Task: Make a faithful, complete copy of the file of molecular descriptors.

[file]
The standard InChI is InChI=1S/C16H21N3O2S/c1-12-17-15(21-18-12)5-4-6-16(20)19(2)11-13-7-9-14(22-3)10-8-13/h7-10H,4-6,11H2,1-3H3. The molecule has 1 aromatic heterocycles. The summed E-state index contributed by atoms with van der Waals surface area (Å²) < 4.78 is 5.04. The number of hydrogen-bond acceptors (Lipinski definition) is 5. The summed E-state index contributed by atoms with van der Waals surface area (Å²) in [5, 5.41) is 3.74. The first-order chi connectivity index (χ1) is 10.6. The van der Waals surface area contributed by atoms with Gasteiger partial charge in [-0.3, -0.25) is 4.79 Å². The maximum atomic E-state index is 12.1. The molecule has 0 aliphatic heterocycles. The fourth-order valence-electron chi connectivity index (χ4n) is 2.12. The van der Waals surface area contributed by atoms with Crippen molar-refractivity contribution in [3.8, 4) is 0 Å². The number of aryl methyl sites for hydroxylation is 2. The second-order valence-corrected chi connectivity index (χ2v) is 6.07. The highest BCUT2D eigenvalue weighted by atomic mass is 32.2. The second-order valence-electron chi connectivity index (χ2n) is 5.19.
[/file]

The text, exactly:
The standard InChI is InChI=1S/C16H21N3O2S/c1-12-17-15(21-18-12)5-4-6-16(20)19(2)11-13-7-9-14(22-3)10-8-13/h7-10H,4-6,11H2,1-3H3. The molecule has 1 aromatic heterocycles. The summed E-state index contributed by atoms with van der Waals surface area (Å²) < 4.78 is 5.04. The number of hydrogen-bond acceptors (Lipinski definition) is 5. The summed E-state index contributed by atoms with van der Waals surface area (Å²) in [5, 5.41) is 3.74. The first-order chi connectivity index (χ1) is 10.6. The van der Waals surface area contributed by atoms with Gasteiger partial charge in [-0.3, -0.25) is 4.79 Å². The maximum atomic E-state index is 12.1. The molecule has 0 aliphatic heterocycles. The fourth-order valence-electron chi connectivity index (χ4n) is 2.12. The van der Waals surface area contributed by atoms with Crippen molar-refractivity contribution in [3.8, 4) is 0 Å². The number of aryl methyl sites for hydroxylation is 2. The second-order valence-corrected chi connectivity index (χ2v) is 6.07. The highest BCUT2D eigenvalue weighted by atomic mass is 32.2. The second-order valence-electron chi connectivity index (χ2n) is 5.19.